In April, Facebook announced that they will allow publishers to share native ads on their Facebook Fan pages. There were some discussions whether it is a good or a bad thing for marketers, and only recently publishers realized how disastrous this new tool is for their businesses.  


Is Facebook not on fleek anymore or what exactly is going on?

Native ads are super effective and useful for brands and publishers of the branded content. Brands have a great chance to promote themselves and therefore drive their sales up and up, while publishers can enjoy getting paid for posting the content. Native ads also allow websites not to deal with the ad blocking (like banner ads).


Native Advertising Campaigns Critical Elements for Success


Besides that, native ads do drive customers crazy and make them buy any kind of stuff. According to some research, 70% of people want to learn about new products through branded content rather than through any other types of advertising. Moreover, native ads increase people’s interaction with a brand by up to 82%. And finally, people’s purchase intent is 53% higher for the brands with native ads. When it comes to Facebook and native ads, besides some other purposes, Facebook has accounted for 30% of digital-advertising revenues for many brands over several years. But what happened recently really affected its branded content implementation and made publishers furious and unhappy.

On April 8th, Facebook posted an update about their branded content policy. Basically, what happening is when a publisher posts any kind of a content to promote a brand, the brand will be tagged to the post, and it will have an access to a variety of metrics indicating how successful the published content is. Let’s discuss why exactly it blew publishers away and what problems the new policy has caused.


Why does the new policy downgrade the value of native ads?

In the past, publishers usually created special fan pages for sharing their branded content. Now, you would think that everything became easier and that the publishers can just happily share all the content on their own fan pages. But, wait, they also have to tag the brand in the post. And this is the main downside of the new policy.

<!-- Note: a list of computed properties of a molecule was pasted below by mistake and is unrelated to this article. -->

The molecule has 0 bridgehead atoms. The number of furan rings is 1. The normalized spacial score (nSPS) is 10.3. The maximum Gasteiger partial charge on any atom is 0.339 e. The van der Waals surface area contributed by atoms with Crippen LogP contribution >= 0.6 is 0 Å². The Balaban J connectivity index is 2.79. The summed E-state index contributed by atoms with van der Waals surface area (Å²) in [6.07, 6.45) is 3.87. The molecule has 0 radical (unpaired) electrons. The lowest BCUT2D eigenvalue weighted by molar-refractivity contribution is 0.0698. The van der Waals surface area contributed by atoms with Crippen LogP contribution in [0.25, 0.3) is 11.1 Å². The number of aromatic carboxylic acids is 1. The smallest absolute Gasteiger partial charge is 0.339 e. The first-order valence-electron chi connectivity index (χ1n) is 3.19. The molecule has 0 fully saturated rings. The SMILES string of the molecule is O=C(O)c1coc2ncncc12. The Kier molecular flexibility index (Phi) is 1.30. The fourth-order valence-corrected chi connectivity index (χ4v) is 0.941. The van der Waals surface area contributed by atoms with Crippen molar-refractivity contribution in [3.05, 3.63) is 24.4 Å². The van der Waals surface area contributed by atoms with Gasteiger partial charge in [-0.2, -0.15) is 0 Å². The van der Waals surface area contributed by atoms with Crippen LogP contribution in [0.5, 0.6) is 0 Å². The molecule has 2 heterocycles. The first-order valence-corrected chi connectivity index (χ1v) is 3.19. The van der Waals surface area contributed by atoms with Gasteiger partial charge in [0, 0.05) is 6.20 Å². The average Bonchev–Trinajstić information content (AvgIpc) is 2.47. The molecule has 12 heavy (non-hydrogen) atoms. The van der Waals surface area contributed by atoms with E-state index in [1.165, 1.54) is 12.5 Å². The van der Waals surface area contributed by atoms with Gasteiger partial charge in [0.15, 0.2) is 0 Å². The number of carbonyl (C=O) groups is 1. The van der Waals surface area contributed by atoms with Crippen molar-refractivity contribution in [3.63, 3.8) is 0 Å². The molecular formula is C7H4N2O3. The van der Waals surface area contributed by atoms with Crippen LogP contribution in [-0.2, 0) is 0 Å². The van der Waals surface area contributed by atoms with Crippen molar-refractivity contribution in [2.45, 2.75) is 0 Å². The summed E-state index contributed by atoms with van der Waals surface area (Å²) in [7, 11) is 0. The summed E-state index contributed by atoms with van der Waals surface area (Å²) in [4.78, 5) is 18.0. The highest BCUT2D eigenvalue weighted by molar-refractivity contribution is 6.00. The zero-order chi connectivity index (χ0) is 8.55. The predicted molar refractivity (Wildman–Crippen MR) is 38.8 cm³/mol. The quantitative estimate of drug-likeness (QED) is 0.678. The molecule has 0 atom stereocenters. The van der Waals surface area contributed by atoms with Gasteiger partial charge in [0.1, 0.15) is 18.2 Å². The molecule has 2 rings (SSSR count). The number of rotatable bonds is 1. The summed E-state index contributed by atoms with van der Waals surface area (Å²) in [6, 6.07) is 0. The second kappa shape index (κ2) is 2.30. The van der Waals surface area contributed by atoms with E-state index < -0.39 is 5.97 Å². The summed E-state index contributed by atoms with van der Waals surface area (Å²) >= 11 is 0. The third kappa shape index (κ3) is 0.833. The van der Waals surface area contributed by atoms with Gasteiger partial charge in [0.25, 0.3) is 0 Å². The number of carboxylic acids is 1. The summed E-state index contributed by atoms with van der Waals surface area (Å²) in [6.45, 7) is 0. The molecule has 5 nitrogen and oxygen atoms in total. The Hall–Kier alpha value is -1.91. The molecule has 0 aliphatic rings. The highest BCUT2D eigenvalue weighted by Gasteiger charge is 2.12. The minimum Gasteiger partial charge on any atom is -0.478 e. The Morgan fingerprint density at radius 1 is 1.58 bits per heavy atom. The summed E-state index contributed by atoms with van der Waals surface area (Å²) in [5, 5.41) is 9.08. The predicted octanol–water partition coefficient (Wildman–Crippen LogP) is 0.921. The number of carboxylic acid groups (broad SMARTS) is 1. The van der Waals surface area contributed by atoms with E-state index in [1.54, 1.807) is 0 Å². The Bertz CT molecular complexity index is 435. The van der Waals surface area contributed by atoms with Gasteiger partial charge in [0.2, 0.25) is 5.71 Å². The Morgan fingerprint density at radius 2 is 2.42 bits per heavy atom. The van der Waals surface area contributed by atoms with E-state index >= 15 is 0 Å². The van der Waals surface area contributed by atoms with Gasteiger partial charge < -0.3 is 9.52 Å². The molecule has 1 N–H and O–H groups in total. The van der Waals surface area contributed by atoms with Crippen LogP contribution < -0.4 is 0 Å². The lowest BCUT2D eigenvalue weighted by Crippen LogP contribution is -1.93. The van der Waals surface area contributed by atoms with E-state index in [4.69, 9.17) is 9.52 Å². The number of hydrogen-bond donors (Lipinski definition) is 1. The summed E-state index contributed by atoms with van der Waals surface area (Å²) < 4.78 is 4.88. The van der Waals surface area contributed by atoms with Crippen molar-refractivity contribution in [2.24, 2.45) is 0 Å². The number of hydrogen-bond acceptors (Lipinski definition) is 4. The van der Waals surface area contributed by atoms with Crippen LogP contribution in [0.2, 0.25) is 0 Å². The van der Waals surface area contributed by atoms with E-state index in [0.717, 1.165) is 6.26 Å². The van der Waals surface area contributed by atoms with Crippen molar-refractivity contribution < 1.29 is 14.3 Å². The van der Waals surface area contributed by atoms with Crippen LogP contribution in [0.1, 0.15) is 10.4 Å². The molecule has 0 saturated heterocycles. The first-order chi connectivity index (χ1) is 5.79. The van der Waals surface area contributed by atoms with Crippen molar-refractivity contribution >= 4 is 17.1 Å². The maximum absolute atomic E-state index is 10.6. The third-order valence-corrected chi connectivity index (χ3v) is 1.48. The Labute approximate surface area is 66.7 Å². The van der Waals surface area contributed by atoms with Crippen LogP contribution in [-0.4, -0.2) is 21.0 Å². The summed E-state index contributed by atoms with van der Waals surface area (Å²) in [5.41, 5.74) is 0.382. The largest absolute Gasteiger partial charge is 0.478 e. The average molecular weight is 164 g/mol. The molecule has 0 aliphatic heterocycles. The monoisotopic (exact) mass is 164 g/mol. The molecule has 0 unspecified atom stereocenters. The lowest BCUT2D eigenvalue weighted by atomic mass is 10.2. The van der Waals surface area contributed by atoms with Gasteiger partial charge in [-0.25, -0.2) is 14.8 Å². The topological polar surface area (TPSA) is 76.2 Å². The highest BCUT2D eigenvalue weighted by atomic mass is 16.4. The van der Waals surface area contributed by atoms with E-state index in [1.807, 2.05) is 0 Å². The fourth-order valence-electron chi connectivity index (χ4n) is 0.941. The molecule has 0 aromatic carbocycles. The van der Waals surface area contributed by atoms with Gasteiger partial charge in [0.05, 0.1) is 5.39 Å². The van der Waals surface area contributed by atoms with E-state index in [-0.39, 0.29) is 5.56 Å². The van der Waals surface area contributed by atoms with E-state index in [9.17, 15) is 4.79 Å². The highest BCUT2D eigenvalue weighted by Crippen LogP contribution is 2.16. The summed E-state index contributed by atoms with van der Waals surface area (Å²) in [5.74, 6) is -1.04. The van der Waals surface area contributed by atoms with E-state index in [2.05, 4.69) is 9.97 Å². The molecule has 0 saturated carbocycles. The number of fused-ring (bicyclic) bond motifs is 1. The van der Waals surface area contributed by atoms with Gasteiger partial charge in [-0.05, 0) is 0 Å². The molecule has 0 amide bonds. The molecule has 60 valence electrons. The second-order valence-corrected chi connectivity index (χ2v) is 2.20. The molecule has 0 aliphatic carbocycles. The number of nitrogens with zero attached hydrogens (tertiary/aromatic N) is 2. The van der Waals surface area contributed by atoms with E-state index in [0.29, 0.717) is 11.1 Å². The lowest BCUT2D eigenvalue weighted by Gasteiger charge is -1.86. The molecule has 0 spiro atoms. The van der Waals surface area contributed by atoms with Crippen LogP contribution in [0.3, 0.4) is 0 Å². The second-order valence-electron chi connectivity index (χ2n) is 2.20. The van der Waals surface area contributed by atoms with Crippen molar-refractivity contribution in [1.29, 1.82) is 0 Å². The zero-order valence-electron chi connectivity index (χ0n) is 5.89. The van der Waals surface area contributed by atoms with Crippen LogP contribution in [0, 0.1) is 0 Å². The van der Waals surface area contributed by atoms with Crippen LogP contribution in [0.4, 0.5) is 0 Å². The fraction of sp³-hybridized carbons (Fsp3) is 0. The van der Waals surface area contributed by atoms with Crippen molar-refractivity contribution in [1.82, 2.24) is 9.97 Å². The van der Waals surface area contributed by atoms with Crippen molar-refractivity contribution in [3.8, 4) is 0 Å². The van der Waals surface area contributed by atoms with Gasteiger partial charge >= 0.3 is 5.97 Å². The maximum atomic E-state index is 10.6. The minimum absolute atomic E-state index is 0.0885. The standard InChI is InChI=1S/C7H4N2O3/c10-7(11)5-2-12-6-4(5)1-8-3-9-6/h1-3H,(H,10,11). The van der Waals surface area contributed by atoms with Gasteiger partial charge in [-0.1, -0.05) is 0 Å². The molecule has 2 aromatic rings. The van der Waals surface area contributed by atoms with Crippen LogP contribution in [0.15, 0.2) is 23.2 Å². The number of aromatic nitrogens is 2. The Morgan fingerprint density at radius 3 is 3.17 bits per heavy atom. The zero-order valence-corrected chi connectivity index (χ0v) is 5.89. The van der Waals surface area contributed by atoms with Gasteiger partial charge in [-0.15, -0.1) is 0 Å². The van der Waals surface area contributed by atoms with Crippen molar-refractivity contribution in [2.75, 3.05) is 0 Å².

Before the new policy was implemented, they could just create posts without tagging the brand. For instance, BuzzFeed has done that for Chrystler:


Facebook Buried Native Ads


According to Gawker, in the first half of 2014, Buzzfeed spent around $1 million on native ads every month, and more than million people liked and shared those ads!

Well, now the problem has arisen. All the posts will contain tags with brands’ names. It is believed to be less effective, since people will perceive those posts as a direct advertisement of the product, no matter what the content is about. In the past, posts did a great job hiding the idea of native ads behind carefully written stories. Now, Facebook users will know exactly what post is simply a branded content, and what is not, and business can really suffer from that: According to CMO statistics, around 86% people find native ads misleading and deceiving. With that big number, do you think that people will be very willing to read a post knowing that this is a native advertisement? Hell no.


What is another reason for publishers to be furious?

As mentioned before, now the brands will have an access to various metrics related to the success of the branded content. Brands can check cost-per-click, total reach, click, etc. that can indicate significantly lower results than what publishers have promised. The problem is that brands can check only the traffic from Facebook rather than the organic website traffic.

Alex Magnin, CRO of Thought Catalog, states that now brands will be more careful about the price they are paying for publishing the content and how effective the content really is. And if the price and reach do not correspond, the brands can be really pissed off, and that would lead to lower ad rates.


Does Facebook just dislike the publishers or what’s the problem?

There are some talks that Facebook introduced this new policy just to benefit the users and let them not be deceived by the evil company’s ads. Another reason is that the Facebook wants to show the brands that they don’t have to pay hella money for the publication of the branded content when they can pay much less.

While some are very skeptical about the Facebook’s intentions, this is still not clear what Facebook is trying to achieve.

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